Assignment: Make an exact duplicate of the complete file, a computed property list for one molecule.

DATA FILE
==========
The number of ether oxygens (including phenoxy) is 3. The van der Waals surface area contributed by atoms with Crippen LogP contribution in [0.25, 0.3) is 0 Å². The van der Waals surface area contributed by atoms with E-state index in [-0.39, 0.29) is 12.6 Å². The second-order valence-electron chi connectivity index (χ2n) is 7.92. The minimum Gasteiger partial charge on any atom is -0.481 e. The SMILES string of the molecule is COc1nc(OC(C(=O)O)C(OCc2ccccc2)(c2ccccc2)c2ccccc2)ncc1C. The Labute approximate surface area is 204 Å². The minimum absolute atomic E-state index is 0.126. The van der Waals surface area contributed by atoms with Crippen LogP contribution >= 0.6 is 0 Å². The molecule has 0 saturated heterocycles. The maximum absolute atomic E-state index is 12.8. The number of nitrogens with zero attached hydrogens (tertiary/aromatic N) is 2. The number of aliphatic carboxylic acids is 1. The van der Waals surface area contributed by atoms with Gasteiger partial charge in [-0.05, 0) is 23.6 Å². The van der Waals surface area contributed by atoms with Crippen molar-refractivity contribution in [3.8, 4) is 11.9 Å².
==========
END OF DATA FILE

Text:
The number of ether oxygens (including phenoxy) is 3. The van der Waals surface area contributed by atoms with Crippen LogP contribution in [0.25, 0.3) is 0 Å². The van der Waals surface area contributed by atoms with E-state index in [-0.39, 0.29) is 12.6 Å². The second-order valence-electron chi connectivity index (χ2n) is 7.92. The minimum Gasteiger partial charge on any atom is -0.481 e. The SMILES string of the molecule is COc1nc(OC(C(=O)O)C(OCc2ccccc2)(c2ccccc2)c2ccccc2)ncc1C. The Labute approximate surface area is 204 Å². The minimum absolute atomic E-state index is 0.126. The van der Waals surface area contributed by atoms with Crippen LogP contribution >= 0.6 is 0 Å². The molecule has 0 saturated heterocycles. The maximum absolute atomic E-state index is 12.8. The number of nitrogens with zero attached hydrogens (tertiary/aromatic N) is 2. The number of aliphatic carboxylic acids is 1. The van der Waals surface area contributed by atoms with Gasteiger partial charge in [-0.05, 0) is 23.6 Å². The van der Waals surface area contributed by atoms with Crippen molar-refractivity contribution in [3.8, 4) is 11.9 Å².